There's a lot going on in the first 250 or so pages, as we dash thither and yon collecting up all of the heroes of the piece, each of them- at last, figuring out what it is they actually need to do... in the end, how they can either save themselves or else save the things they hold most dear to them. Abelar of Lathander's story is somehow even better than the others- it shines, perhaps that's because you don't see too many paladin-like heroes (that are not done for comedy) in these novels, perhaps I'm misremembering, perhaps I'm forgetting the obvious. Regardless, Abelar, and the Light in the Shadow (if you get me- read the book) is what it's all about, and worth thinking about. It's just well put together, well connected, and while it hammer's a point... I like the point it's making.

Everyone here, it seems, has a story of their own, and that being the case- there are a lot of loose ends here to pick up later, keep in mind I have only read the books that I have commented upon here, I don't know what's coming next but I should imagine/hope that we get a bit more Riven, or Abelar, or else something to do with Shadovar and Sembia. Also, I wouldn't put it past someone finding a way to bring Erevis back.

Then, there's the climax- which runs for another 100 or so pages, Kesson Rel turns up with all of his minions of shadowy undead doom (mostly just giants and shadows), while in the red corner there's Cale, Riven, Rivalen (& brother Brennus), Magadon (& the Source), a bunch of Wraith let loose (actually there thousands or 'em) all killed by Kesson in ages past and keen to exact revenge.

Oh, and the Left and Right Hand of Mask's flip-flop wearing Asiatic (perhaps) shadow- jumping chop-socky specialists.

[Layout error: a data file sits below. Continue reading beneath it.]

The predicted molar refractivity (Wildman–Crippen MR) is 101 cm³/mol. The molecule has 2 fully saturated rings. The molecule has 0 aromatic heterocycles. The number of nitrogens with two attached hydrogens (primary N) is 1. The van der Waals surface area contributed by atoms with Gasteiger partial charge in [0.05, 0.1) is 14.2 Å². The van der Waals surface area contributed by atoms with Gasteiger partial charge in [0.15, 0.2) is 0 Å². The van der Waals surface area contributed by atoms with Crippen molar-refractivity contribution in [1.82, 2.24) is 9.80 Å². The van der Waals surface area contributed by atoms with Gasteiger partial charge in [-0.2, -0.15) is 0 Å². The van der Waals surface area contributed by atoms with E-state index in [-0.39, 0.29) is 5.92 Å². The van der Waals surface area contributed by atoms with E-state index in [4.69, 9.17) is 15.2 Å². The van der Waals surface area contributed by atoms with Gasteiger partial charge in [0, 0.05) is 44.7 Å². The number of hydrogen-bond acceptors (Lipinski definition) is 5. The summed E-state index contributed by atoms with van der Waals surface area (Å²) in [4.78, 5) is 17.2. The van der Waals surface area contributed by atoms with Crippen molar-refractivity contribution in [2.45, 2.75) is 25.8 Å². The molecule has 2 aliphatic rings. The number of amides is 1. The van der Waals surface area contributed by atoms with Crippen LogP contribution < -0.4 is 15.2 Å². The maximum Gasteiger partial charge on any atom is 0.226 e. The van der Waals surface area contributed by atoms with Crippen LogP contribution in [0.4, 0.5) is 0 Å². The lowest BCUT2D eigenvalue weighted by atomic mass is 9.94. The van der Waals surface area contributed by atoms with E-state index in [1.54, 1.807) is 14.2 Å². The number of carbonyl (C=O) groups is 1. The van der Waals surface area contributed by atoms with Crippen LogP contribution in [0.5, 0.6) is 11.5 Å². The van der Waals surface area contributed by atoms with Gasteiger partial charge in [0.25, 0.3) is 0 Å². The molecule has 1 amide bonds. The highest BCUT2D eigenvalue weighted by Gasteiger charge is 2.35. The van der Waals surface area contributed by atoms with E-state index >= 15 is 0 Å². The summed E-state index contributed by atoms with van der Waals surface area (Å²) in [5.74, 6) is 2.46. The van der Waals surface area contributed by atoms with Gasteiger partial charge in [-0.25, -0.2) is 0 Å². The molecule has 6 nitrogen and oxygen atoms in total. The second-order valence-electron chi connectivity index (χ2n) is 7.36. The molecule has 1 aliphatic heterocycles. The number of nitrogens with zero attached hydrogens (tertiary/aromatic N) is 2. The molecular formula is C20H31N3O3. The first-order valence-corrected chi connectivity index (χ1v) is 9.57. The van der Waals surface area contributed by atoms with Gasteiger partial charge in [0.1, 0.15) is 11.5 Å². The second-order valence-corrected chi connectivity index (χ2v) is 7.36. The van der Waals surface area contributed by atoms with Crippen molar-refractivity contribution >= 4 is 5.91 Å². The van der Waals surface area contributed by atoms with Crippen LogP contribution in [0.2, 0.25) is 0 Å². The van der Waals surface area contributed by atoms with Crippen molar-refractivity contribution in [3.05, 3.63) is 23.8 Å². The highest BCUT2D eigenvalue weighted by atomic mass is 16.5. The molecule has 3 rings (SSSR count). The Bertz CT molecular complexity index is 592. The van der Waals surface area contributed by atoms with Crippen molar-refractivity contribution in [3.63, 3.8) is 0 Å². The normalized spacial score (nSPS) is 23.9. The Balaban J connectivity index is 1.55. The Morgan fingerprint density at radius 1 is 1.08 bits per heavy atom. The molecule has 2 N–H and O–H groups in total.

Oh, and Furlinastis, the ancient gargantuan Shadow Dragon, who was also screwed over by the aforementioned Kesson Rel.

Oh, and Abelar, chosen of Lathander, and all of the other warriors of the light.

In truth, and after re-checking the battle roster I was pretty much convinced that the bad guys were in for a pasting.

The author does well to temporarily dispel my expectations, for a while.

The rest is the denouement, Tamlin needs much more of a comeuppance.

It's a good 'un.

Stay safe and well you lovely people.

Cheers goonalan
 

Goonalan

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#198 Sacrifice of the Widow by Lisa Smedman (Lady Penitent 1)
Read 21/8/23 to 26/8/23


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Who knew it? The Drow are a bunch of backstabbing two-faced bastards- actually, everyone knows this, what am I talking about, however what was not known was that they are also capable of all of the good stuff, but even then there's an undercurrent. So, this one picks up where our last visit to the Drow left off in the War of the Spider Queen, and I've just skipped back there to confirm my suspicions- I loved the Lisa Smedman entry in that series too. This one is a cracker.